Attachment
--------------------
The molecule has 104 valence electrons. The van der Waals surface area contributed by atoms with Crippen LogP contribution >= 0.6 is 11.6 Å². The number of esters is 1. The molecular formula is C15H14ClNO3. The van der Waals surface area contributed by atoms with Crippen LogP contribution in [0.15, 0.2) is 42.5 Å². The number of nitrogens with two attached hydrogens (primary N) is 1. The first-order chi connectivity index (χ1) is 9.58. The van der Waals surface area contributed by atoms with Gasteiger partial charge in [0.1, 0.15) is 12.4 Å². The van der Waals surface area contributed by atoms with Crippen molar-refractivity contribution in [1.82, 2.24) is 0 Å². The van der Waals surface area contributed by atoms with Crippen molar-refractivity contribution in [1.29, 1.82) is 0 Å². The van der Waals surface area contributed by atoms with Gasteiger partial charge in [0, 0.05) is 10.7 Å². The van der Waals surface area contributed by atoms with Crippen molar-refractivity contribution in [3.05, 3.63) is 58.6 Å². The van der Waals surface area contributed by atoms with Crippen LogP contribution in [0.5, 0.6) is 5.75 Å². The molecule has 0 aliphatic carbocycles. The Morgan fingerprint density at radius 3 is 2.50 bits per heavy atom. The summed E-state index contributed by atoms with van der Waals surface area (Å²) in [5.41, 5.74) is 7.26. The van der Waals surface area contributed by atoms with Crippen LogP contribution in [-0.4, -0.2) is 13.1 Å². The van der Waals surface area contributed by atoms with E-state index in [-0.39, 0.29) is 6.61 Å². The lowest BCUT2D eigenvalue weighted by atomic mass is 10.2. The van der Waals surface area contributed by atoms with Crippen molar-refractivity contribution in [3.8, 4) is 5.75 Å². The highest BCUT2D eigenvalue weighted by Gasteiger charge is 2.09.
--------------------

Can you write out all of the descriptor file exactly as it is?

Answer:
The molecule has 104 valence electrons. The van der Waals surface area contributed by atoms with Crippen LogP contribution >= 0.6 is 11.6 Å². The number of esters is 1. The molecular formula is C15H14ClNO3. The van der Waals surface area contributed by atoms with Crippen LogP contribution in [0.15, 0.2) is 42.5 Å². The number of nitrogens with two attached hydrogens (primary N) is 1. The first-order chi connectivity index (χ1) is 9.58. The van der Waals surface area contributed by atoms with Gasteiger partial charge in [0.1, 0.15) is 12.4 Å². The van der Waals surface area contributed by atoms with Crippen molar-refractivity contribution in [1.82, 2.24) is 0 Å². The van der Waals surface area contributed by atoms with Crippen molar-refractivity contribution in [1.29, 1.82) is 0 Å². The van der Waals surface area contributed by atoms with Gasteiger partial charge in [0, 0.05) is 10.7 Å². The van der Waals surface area contributed by atoms with Crippen molar-refractivity contribution in [3.05, 3.63) is 58.6 Å². The van der Waals surface area contributed by atoms with Crippen LogP contribution in [0.5, 0.6) is 5.75 Å². The molecule has 0 aliphatic carbocycles. The Morgan fingerprint density at radius 3 is 2.50 bits per heavy atom. The summed E-state index contributed by atoms with van der Waals surface area (Å²) in [5.41, 5.74) is 7.26. The van der Waals surface area contributed by atoms with Crippen LogP contribution in [-0.4, -0.2) is 13.1 Å². The van der Waals surface area contributed by atoms with E-state index in [-0.39, 0.29) is 6.61 Å². The lowest BCUT2D eigenvalue weighted by atomic mass is 10.2. The van der Waals surface area contributed by atoms with Crippen molar-refractivity contribution in [3.8, 4) is 5.75 Å². The highest BCUT2D eigenvalue weighted by Gasteiger charge is 2.09.